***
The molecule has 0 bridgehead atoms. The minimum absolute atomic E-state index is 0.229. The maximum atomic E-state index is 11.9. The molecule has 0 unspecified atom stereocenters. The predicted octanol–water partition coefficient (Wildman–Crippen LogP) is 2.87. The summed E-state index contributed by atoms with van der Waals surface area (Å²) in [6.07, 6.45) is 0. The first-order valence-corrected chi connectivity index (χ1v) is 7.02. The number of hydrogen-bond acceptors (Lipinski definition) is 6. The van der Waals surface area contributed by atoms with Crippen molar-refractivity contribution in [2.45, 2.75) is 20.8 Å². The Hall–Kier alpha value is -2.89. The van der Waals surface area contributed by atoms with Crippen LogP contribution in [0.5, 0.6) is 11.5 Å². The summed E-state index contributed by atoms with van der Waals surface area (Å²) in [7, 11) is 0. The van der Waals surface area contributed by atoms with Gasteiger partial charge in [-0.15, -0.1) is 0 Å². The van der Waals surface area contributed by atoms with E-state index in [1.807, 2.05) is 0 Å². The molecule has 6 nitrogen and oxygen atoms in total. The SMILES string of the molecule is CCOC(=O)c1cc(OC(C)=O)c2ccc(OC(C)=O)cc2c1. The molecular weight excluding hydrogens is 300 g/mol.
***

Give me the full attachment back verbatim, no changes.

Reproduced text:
The molecule has 0 bridgehead atoms. The minimum absolute atomic E-state index is 0.229. The maximum atomic E-state index is 11.9. The molecule has 0 unspecified atom stereocenters. The predicted octanol–water partition coefficient (Wildman–Crippen LogP) is 2.87. The summed E-state index contributed by atoms with van der Waals surface area (Å²) in [6.07, 6.45) is 0. The first-order valence-corrected chi connectivity index (χ1v) is 7.02. The number of hydrogen-bond acceptors (Lipinski definition) is 6. The van der Waals surface area contributed by atoms with Crippen molar-refractivity contribution in [2.45, 2.75) is 20.8 Å². The Hall–Kier alpha value is -2.89. The van der Waals surface area contributed by atoms with Crippen LogP contribution in [0.5, 0.6) is 11.5 Å². The summed E-state index contributed by atoms with van der Waals surface area (Å²) in [7, 11) is 0. The van der Waals surface area contributed by atoms with Gasteiger partial charge in [-0.15, -0.1) is 0 Å². The van der Waals surface area contributed by atoms with E-state index in [1.807, 2.05) is 0 Å². The molecule has 6 nitrogen and oxygen atoms in total. The SMILES string of the molecule is CCOC(=O)c1cc(OC(C)=O)c2ccc(OC(C)=O)cc2c1. The molecular weight excluding hydrogens is 300 g/mol.